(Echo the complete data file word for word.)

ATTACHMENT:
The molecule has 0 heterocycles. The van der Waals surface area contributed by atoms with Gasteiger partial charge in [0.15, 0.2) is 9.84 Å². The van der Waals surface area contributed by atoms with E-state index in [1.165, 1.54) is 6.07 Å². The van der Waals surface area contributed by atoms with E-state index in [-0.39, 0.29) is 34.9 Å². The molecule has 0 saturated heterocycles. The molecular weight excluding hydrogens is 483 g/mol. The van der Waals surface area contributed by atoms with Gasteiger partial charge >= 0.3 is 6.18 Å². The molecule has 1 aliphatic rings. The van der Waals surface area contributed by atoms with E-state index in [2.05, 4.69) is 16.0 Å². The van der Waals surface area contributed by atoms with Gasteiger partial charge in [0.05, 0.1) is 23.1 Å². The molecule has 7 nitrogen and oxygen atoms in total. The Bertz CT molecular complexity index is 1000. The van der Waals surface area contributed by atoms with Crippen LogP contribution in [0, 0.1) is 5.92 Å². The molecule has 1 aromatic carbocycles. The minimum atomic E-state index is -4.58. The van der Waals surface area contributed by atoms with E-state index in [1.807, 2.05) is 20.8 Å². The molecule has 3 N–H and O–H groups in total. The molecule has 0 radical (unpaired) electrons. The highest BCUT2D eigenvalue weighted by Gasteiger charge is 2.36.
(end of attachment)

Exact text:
The molecule has 0 heterocycles. The van der Waals surface area contributed by atoms with Gasteiger partial charge in [0.15, 0.2) is 9.84 Å². The van der Waals surface area contributed by atoms with E-state index in [1.165, 1.54) is 6.07 Å². The van der Waals surface area contributed by atoms with E-state index in [-0.39, 0.29) is 34.9 Å². The molecule has 0 saturated heterocycles. The molecular weight excluding hydrogens is 483 g/mol. The van der Waals surface area contributed by atoms with Gasteiger partial charge >= 0.3 is 6.18 Å². The molecule has 1 aliphatic rings. The van der Waals surface area contributed by atoms with E-state index in [2.05, 4.69) is 16.0 Å². The van der Waals surface area contributed by atoms with Gasteiger partial charge in [0.05, 0.1) is 23.1 Å². The molecule has 7 nitrogen and oxygen atoms in total. The Bertz CT molecular complexity index is 1000. The van der Waals surface area contributed by atoms with Crippen LogP contribution in [0, 0.1) is 5.92 Å². The molecule has 1 aromatic carbocycles. The minimum atomic E-state index is -4.58. The van der Waals surface area contributed by atoms with E-state index in [1.807, 2.05) is 20.8 Å². The molecule has 3 N–H and O–H groups in total. The molecule has 0 radical (unpaired) electrons. The highest BCUT2D eigenvalue weighted by Gasteiger charge is 2.36.